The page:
Compare city performance across multiple topics to discover how Australia's capitals perform in different sectors.
Discover where you should live, work, or visit by creating a city report card based your personal selection of facts.
From the bizarre and trivial to the serious and useful: get lost in a sea of facts and confirm or challenge your knowledge.
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Survey: What makes a city liveable? (NEW)
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While there are many things that make a city liveable, their order of priority is different for everyone. There are several 'Liveability Indexes' that exist, but none that weigh the things that Australians prioritise with hard data.
Your responses will contribute to a better understanding of what a city's residents need, and what needs to be focused on at all levels of government.
Why conduct surveys?
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While hard data is essential for the comparison of states and cities, empirical data is invaluable for capturing the sentiment and opinion of a city’s residents. Australia’s Best City, along with its parent company ipData, conducts numerous surveys on a wide range of topics to ensure that the database remains up-to-date, representative, and relevant.
Survey responses also help shape policy and company decisions by contributing to reports and in-depth analysis that Australia’s Best City, and parent company ipData, conducts on their behalf.
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Australia’s Best City and research consulting firm ipData are committed to providing in-depth analysis through survey generation. Coupled with extensive experience in research and consultation, an independently-run survey can provide the impetus for positive change.
All surveys conducted are statistically significant and, when necessary, represent a cross-section of demographics thanks to the vastly different community circles of both Australia’s Best City and ipData. To ensure complete responses, respondents are offered incentives through competitions and prizes.
For more information regarding surveys, please contact us.
What can the price of a Cappuccino tell you about a city? This FACT indicates the average price of a cup of coffee in each city according to the Gilkatho Cappuccino Price Index™ (CPI). The CPI average for each city was found by a survey of over 1100 coffee venues in each Australian city. According to international consumer figures, Australians consume over 2.7 kg of coffee per person each year. The data here represents prices as of March 2013. The city with the highest average price of coffee is Perth, at $3.89 a cup. The city with the lowest average coffee price is Sydney, at $3.42 a cup. Data for Darwin was not available.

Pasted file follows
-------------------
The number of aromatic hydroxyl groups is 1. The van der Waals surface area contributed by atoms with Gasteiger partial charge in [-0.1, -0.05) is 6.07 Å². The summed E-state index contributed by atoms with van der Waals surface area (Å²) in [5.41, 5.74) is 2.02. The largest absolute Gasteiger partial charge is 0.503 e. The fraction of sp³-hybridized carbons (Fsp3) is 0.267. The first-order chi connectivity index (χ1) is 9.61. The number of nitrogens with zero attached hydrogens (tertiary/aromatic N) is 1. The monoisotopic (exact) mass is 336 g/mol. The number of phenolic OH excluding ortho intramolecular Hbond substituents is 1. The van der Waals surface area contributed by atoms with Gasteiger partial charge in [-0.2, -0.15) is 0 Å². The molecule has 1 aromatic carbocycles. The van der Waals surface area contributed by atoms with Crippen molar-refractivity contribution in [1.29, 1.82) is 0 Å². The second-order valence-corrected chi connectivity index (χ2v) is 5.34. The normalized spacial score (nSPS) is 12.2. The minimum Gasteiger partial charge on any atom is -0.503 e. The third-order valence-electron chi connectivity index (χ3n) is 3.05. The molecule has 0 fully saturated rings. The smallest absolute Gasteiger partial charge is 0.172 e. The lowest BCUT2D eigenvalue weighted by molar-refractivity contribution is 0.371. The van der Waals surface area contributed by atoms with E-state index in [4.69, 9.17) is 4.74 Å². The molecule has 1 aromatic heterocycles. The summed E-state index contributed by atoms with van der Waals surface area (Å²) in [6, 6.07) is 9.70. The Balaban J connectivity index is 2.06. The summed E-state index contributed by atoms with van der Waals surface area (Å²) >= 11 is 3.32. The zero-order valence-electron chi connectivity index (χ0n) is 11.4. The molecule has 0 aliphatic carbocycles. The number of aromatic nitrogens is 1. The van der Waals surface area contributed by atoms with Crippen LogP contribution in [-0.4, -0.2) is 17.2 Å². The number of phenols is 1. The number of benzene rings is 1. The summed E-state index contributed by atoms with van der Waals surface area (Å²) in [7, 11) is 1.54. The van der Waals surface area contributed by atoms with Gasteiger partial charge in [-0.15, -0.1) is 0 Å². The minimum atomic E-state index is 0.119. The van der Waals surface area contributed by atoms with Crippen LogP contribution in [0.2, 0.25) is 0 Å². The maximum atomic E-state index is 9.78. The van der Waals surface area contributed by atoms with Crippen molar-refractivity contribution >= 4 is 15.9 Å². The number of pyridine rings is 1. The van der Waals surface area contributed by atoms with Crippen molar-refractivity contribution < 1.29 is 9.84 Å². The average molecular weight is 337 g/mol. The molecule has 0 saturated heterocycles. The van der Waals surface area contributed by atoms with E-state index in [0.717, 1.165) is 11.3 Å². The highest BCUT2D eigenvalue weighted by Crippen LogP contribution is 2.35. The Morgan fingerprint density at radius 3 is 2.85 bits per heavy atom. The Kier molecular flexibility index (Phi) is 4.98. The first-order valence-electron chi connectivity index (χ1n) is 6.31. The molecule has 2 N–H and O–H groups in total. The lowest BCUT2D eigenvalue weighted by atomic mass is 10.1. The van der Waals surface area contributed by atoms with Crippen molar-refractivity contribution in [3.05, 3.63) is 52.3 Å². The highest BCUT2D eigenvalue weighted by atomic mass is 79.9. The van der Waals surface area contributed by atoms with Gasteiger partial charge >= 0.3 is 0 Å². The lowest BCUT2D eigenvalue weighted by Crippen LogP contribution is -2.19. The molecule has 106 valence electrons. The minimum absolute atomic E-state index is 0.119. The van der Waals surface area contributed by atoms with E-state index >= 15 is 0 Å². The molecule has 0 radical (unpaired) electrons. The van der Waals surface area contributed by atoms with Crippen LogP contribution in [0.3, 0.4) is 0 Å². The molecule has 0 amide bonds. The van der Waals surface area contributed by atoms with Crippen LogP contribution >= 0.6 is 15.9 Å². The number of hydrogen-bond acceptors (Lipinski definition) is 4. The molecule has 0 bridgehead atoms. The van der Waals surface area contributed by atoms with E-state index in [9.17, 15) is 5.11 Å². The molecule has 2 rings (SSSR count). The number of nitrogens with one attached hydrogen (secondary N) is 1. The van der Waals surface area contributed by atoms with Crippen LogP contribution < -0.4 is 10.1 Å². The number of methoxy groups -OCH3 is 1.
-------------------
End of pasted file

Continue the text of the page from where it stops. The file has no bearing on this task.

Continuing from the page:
Golfing is not only one of Australia’s favourite pastimes, but it also has a strong following in a professional sense. The PGA Tour of Australasia is the main competition in Australia for men. The PGA tour in Australia is one of the five licensed members of the International Federation of PGA Tours, which makes it a top tier tour. The prize money in 2013 won by contestants, ranged from A$484 to A$538,630 with 168 participating. In February 2014, Golf Digest ranked 3 Australian courses in the Top 20 in the world. This shows that Australia has the facilities and conditions to accommodate any golf lover.
This FACT indicates the number of golf courses each capital city has within a 50km area. Melbourne is recognized as having the highest number, at 104, followed closely by Sydney at 102. The lowest number of golf courses is Darwin, at 2.
This FACT indicates the percentage of households that have a solar power system installed in each Australian city. Solar energy technologies include solar heating, solar photovoltaics, solar thermal electricity and solar architecture, which can make considerable contributions to solving some of the most urgent problems the world now faces.
Solar technologies are broadly characterized as either passive solar or active solar, depending on the way they capture, convert and distribute solar energy. Active solar techniques include the use of photovoltaic panels and solar thermal collectors to harness the energy. Passive solar techniques include orientating a building to the sun, selecting materials with favorable thermal mass or light dispersing properties, and designing spaces that naturally circulate air. For this indicator, only active solar techniques were considered.
The city with the highest percentage of solar power users is Perth, at 29.1 percent. The city with the least is Hobart at 10.4 percent.
This FACT indicates the percentage of each city's population enrolled in government-run primary schools across Australia from the year 2011. The city with the highest percentage is Brisbane, at 5.91 percent. The city with the lowest is Canberra at 4.65 percent.
Australians are relatively conscious about water usage, and many households have employed measures to reduce their water consumption. This FACT indicates the total average water usage per household in gigalitres for each state between the years 2012 to 2013.
Total household water consumption is calculated by combining the amount of water distributed to households by water providers with the amount extracted through bores and other self-extraction facilities. 'Self-extracted ' water use is calculated by applying a coefficient, based on average number of kilolitres used per household connection, to the households known not to be served by water providers. The state with the highest total water use is New South Wales with 570 gigalitres. The state with the least is the Australian Capital Territory with 29 gigalitres.